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Aortic dissection is a life-threatening manifestation of Marfan's syndrome. Preliminary evidence suggests that obstructive sleep apnea (OSA) is associated with aortic disease in Marfan's syndrome.To study the effect of OSA on aortic events in Marfan's syndrome.In patients with Marfan's syndrome, a sleep study was performed at baseline and OSA was defined as >5 events of apnea/hypopnea (A+H) per hour in bed. Operation because of progressive aortic dilatation and death because of aortic rupture were defined as 'aortic events'. Kaplan-Meier survival analyses were used to compare event-free survival in patients with and without OSA. Cox regression models were used to explore the effects of covariates on event-free survival.Data from 44 patients (mean age 37.4 years, 30 females) were available for analysis; 15 patients (34.1%) had OSA. The median follow-up time was 29 (interquartile range 24-36) months. Five patients had an aortic event within the follow-up time. Median event-free survival was 51.6 months. Event-free survival was significantly shorter in patients with OSA compared to patients without OSA (p = 0.012). In univariate analysis, A+H was associated with aortic events [hazard ratio (HR) 1.09, 95% confidence interval (CI) 1.01-1.18, p = 0.023]. Taking the interaction between BMI and A+H into account increased the HR for A+H (HR 1.75, 95% CI 1.003-3.048, p = 0.049). This association was no longer significant when other covariates were forced into the multivariate analysis.These data suggest that aortic event-free survival may be shorter in patients with Marfan's syndrome and OSA compared to patients without OSA, but more data from well-designed studies are needed to prove this association.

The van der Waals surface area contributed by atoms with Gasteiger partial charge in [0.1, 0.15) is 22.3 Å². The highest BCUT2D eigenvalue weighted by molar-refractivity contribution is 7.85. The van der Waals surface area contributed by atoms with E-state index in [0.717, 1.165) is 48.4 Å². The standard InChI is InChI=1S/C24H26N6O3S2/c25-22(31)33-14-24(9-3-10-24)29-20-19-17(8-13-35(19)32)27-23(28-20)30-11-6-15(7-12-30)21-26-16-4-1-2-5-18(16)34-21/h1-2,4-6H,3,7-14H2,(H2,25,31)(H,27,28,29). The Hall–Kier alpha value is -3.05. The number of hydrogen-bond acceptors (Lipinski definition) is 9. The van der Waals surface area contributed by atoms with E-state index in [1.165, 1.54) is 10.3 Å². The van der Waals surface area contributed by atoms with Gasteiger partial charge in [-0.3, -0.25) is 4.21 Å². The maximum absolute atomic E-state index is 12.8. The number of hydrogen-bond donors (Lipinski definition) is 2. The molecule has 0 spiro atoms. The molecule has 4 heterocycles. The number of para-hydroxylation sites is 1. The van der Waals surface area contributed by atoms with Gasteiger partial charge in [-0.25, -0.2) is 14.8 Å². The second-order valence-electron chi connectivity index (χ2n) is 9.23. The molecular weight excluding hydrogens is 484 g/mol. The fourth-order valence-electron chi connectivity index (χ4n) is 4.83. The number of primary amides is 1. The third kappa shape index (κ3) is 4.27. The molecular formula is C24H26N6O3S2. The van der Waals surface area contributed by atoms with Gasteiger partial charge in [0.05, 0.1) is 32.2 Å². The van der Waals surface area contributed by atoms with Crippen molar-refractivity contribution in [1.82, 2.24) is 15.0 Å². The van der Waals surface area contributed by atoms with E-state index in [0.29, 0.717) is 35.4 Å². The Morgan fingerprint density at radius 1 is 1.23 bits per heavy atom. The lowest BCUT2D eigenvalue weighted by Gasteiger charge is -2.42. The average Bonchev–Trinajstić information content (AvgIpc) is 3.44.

Original publication

DOI

10.1159/000340008

Type

Journal article

Journal

Respiration; international review of thoracic diseases

Publication Date

01/2013

Volume

86

Pages

39 - 44

Addresses

Sleep Disorders Center and Pulmonary Division, University Hospital Zurich, Zurich, Switzerland. Malcolm.K@bluewin.ch

Keywords

Humans, Marfan Syndrome, Sleep Apnea, Obstructive, Aneurysm, Dissecting, Aortic Rupture, Aortic Aneurysm, Aortic Diseases, Disease Progression, Polysomnography, Disease-Free Survival, Proportional Hazards Models, Follow-Up Studies, Adult, Middle Aged, Female, Male, Young Adult, Kaplan-Meier Estimate